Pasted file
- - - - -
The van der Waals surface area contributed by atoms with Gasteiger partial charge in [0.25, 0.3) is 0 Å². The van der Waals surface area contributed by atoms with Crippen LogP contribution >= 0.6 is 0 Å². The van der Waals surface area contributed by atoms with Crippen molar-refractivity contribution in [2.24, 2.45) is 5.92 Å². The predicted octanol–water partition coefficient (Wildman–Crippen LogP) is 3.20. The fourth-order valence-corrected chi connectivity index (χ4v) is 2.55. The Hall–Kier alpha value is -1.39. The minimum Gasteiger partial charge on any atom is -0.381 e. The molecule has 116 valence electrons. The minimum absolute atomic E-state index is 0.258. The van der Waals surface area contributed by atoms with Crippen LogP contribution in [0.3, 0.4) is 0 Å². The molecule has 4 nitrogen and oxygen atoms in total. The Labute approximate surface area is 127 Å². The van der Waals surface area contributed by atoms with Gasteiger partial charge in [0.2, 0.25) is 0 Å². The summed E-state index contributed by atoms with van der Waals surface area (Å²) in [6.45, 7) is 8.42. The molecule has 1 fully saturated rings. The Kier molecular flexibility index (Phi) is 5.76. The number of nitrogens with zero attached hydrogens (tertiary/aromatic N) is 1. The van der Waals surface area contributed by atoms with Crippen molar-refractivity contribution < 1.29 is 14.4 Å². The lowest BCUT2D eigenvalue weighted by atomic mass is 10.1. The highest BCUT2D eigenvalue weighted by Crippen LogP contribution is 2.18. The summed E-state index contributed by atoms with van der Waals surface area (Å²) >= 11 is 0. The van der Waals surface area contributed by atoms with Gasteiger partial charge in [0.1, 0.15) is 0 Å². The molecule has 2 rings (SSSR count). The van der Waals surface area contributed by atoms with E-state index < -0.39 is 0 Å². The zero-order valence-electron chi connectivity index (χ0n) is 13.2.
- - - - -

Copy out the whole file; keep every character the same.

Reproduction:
The van der Waals surface area contributed by atoms with Gasteiger partial charge in [0.25, 0.3) is 0 Å². The van der Waals surface area contributed by atoms with Crippen LogP contribution >= 0.6 is 0 Å². The van der Waals surface area contributed by atoms with Crippen molar-refractivity contribution in [2.24, 2.45) is 5.92 Å². The predicted octanol–water partition coefficient (Wildman–Crippen LogP) is 3.20. The fourth-order valence-corrected chi connectivity index (χ4v) is 2.55. The Hall–Kier alpha value is -1.39. The minimum Gasteiger partial charge on any atom is -0.381 e. The molecule has 116 valence electrons. The minimum absolute atomic E-state index is 0.258. The van der Waals surface area contributed by atoms with Crippen LogP contribution in [0.3, 0.4) is 0 Å². The molecule has 4 nitrogen and oxygen atoms in total. The Labute approximate surface area is 127 Å². The van der Waals surface area contributed by atoms with Gasteiger partial charge in [0.2, 0.25) is 0 Å². The summed E-state index contributed by atoms with van der Waals surface area (Å²) in [6.45, 7) is 8.42. The molecule has 1 fully saturated rings. The Kier molecular flexibility index (Phi) is 5.76. The number of nitrogens with zero attached hydrogens (tertiary/aromatic N) is 1. The van der Waals surface area contributed by atoms with Crippen molar-refractivity contribution < 1.29 is 14.4 Å². The lowest BCUT2D eigenvalue weighted by atomic mass is 10.1. The highest BCUT2D eigenvalue weighted by Crippen LogP contribution is 2.18. The summed E-state index contributed by atoms with van der Waals surface area (Å²) >= 11 is 0. The van der Waals surface area contributed by atoms with Gasteiger partial charge in [0.1, 0.15) is 0 Å². The molecule has 2 rings (SSSR count). The van der Waals surface area contributed by atoms with E-state index < -0.39 is 0 Å². The zero-order valence-electron chi connectivity index (χ0n) is 13.2.